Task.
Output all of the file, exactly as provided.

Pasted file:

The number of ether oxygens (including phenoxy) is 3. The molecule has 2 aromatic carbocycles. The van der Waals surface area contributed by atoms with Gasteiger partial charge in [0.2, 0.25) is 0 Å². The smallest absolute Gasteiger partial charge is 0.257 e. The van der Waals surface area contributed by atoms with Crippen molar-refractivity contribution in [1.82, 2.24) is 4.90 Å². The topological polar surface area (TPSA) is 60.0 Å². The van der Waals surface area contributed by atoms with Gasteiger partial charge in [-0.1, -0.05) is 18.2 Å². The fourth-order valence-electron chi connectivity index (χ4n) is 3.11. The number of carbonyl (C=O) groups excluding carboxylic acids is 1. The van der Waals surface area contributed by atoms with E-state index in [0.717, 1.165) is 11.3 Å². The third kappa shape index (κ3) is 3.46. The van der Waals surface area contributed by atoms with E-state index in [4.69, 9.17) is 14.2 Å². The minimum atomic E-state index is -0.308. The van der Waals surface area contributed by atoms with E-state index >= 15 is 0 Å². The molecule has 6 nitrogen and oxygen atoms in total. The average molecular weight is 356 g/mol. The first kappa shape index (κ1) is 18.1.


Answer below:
The number of ether oxygens (including phenoxy) is 3. The molecule has 2 aromatic carbocycles. The van der Waals surface area contributed by atoms with Gasteiger partial charge in [0.2, 0.25) is 0 Å². The smallest absolute Gasteiger partial charge is 0.257 e. The van der Waals surface area contributed by atoms with Crippen molar-refractivity contribution in [1.82, 2.24) is 4.90 Å². The topological polar surface area (TPSA) is 60.0 Å². The van der Waals surface area contributed by atoms with Gasteiger partial charge in [-0.1, -0.05) is 18.2 Å². The fourth-order valence-electron chi connectivity index (χ4n) is 3.11. The number of carbonyl (C=O) groups excluding carboxylic acids is 1. The van der Waals surface area contributed by atoms with E-state index in [0.717, 1.165) is 11.3 Å². The third kappa shape index (κ3) is 3.46. The van der Waals surface area contributed by atoms with E-state index in [4.69, 9.17) is 14.2 Å². The minimum atomic E-state index is -0.308. The van der Waals surface area contributed by atoms with E-state index >= 15 is 0 Å². The molecule has 6 nitrogen and oxygen atoms in total. The average molecular weight is 356 g/mol. The first kappa shape index (κ1) is 18.1.